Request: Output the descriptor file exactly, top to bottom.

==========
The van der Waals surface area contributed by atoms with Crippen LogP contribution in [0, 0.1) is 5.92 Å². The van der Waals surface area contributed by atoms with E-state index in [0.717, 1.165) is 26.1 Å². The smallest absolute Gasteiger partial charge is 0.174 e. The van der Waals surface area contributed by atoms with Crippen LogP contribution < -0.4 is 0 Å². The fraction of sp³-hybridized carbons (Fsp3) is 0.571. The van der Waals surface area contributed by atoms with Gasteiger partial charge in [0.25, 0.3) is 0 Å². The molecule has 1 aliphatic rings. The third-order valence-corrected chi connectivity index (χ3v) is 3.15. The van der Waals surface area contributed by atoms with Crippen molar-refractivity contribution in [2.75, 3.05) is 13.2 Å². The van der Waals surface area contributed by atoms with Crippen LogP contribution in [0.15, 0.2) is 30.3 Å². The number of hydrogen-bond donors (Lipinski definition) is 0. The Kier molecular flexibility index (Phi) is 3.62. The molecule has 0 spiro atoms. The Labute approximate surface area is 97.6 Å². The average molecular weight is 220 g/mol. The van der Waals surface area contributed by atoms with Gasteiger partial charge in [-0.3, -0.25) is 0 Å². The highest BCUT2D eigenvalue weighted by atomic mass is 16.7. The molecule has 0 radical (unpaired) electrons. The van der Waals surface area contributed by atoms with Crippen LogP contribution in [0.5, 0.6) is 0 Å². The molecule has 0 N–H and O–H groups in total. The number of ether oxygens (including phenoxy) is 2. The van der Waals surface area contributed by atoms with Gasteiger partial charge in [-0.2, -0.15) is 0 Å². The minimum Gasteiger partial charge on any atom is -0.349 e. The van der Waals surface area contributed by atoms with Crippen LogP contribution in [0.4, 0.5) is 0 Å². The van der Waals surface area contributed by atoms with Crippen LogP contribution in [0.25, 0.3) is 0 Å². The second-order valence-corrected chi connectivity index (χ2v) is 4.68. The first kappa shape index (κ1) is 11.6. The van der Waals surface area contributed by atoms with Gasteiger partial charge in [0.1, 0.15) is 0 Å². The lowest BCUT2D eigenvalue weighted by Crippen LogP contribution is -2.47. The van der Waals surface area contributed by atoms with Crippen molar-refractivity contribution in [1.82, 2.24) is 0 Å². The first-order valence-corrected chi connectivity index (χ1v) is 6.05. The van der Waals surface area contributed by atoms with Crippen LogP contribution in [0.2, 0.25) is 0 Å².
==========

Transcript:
The van der Waals surface area contributed by atoms with Crippen LogP contribution in [0, 0.1) is 5.92 Å². The van der Waals surface area contributed by atoms with E-state index in [0.717, 1.165) is 26.1 Å². The smallest absolute Gasteiger partial charge is 0.174 e. The van der Waals surface area contributed by atoms with Crippen LogP contribution < -0.4 is 0 Å². The fraction of sp³-hybridized carbons (Fsp3) is 0.571. The van der Waals surface area contributed by atoms with Gasteiger partial charge in [0.25, 0.3) is 0 Å². The molecule has 1 aliphatic rings. The third-order valence-corrected chi connectivity index (χ3v) is 3.15. The van der Waals surface area contributed by atoms with Crippen molar-refractivity contribution in [2.75, 3.05) is 13.2 Å². The van der Waals surface area contributed by atoms with Crippen LogP contribution in [0.15, 0.2) is 30.3 Å². The number of hydrogen-bond donors (Lipinski definition) is 0. The Kier molecular flexibility index (Phi) is 3.62. The molecule has 0 spiro atoms. The Labute approximate surface area is 97.6 Å². The average molecular weight is 220 g/mol. The van der Waals surface area contributed by atoms with Gasteiger partial charge in [-0.3, -0.25) is 0 Å². The highest BCUT2D eigenvalue weighted by atomic mass is 16.7. The molecule has 0 radical (unpaired) electrons. The van der Waals surface area contributed by atoms with Crippen LogP contribution in [0.5, 0.6) is 0 Å². The molecule has 0 N–H and O–H groups in total. The number of ether oxygens (including phenoxy) is 2. The van der Waals surface area contributed by atoms with Gasteiger partial charge in [-0.2, -0.15) is 0 Å². The minimum Gasteiger partial charge on any atom is -0.349 e. The van der Waals surface area contributed by atoms with Crippen LogP contribution in [0.4, 0.5) is 0 Å². The van der Waals surface area contributed by atoms with Crippen LogP contribution in [0.25, 0.3) is 0 Å². The second-order valence-corrected chi connectivity index (χ2v) is 4.68. The first kappa shape index (κ1) is 11.6. The van der Waals surface area contributed by atoms with Gasteiger partial charge in [0.1, 0.15) is 0 Å². The lowest BCUT2D eigenvalue weighted by Crippen LogP contribution is -2.47. The van der Waals surface area contributed by atoms with Crippen molar-refractivity contribution in [1.82, 2.24) is 0 Å². The first-order valence-corrected chi connectivity index (χ1v) is 6.05. The van der Waals surface area contributed by atoms with Crippen LogP contribution in [0.2, 0.25) is 0 Å².